• Myron Ebell: Promoting sound policy for real environmental improvement

    November 22, 2016

    My love of nature began with a deep appreciation for the magnificent landscapes of the intermountain West. Growing up on a cattle ranch in eastern Oregon, I came to highly value people who are good environmental stewards and learned from experience that, typically, private landowners do a better job of taking care of what they own than the federal government does. Primarily, this is because federal land managers must work in a system that does not provide the incentives for responsible stewardship in the same way that private property does. And it’s with this understanding that I have dedicated my career to fighting for the best policies to promote energy affordability and protect both our environment and our climate.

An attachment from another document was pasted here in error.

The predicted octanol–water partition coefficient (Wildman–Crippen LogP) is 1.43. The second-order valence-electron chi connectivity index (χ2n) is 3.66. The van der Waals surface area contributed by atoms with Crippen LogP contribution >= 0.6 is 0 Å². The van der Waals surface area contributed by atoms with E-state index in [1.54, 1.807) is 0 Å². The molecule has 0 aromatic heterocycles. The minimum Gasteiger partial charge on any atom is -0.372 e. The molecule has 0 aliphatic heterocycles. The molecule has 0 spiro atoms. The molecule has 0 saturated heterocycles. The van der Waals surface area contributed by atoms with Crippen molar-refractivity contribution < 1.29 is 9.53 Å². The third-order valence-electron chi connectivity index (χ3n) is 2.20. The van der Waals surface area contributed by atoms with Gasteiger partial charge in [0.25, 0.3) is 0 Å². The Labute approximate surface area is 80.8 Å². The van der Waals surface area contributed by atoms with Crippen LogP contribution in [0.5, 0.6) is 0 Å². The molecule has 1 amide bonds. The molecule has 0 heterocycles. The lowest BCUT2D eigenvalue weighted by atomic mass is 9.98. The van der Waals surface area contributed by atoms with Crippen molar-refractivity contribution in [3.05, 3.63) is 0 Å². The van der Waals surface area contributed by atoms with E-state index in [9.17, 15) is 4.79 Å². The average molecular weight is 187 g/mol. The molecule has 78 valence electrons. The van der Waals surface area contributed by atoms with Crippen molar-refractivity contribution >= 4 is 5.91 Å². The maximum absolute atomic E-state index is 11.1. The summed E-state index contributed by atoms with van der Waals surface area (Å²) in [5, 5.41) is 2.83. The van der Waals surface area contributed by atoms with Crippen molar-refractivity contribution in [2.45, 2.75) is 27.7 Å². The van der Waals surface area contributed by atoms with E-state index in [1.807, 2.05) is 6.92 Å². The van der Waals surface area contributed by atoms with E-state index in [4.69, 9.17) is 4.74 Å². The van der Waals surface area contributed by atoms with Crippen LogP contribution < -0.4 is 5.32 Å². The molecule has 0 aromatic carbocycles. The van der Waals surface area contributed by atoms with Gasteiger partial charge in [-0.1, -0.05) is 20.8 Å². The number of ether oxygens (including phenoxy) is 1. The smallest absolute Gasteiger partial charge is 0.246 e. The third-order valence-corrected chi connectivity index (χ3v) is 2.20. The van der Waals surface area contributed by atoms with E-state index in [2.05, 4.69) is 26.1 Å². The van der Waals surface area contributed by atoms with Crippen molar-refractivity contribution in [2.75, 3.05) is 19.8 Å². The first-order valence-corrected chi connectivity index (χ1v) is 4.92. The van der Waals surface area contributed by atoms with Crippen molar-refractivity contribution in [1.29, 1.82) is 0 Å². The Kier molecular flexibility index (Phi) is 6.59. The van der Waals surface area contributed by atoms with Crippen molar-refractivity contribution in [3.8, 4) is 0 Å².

Spending more than two decades working on environmental and energy policy in Washington, I have been frustrated by the leadership of the modern environmental...

  • Clean Power Plan Is Dead

    November 22, 2016

    David Bookbinder, formerly chief climate counsel for the Sierra Club and now a consultant with the Niskanen Center, is one of the sharpest policy experts I know. Bookbinder was a lead attorney for environmental groups in Massachusetts v. EPA, the landmark case in which the Supreme Court ruled that greenhouse gases are air pollutants for regulatory purposes under the Clean Air Act.

    During the past two years, the Niskanen Center has warned there is no plausible scenario in which “conservative political force” rolls back the rising tide of...

  • What Regulators Want Off Your Thanksgiving Table

    November 22, 2016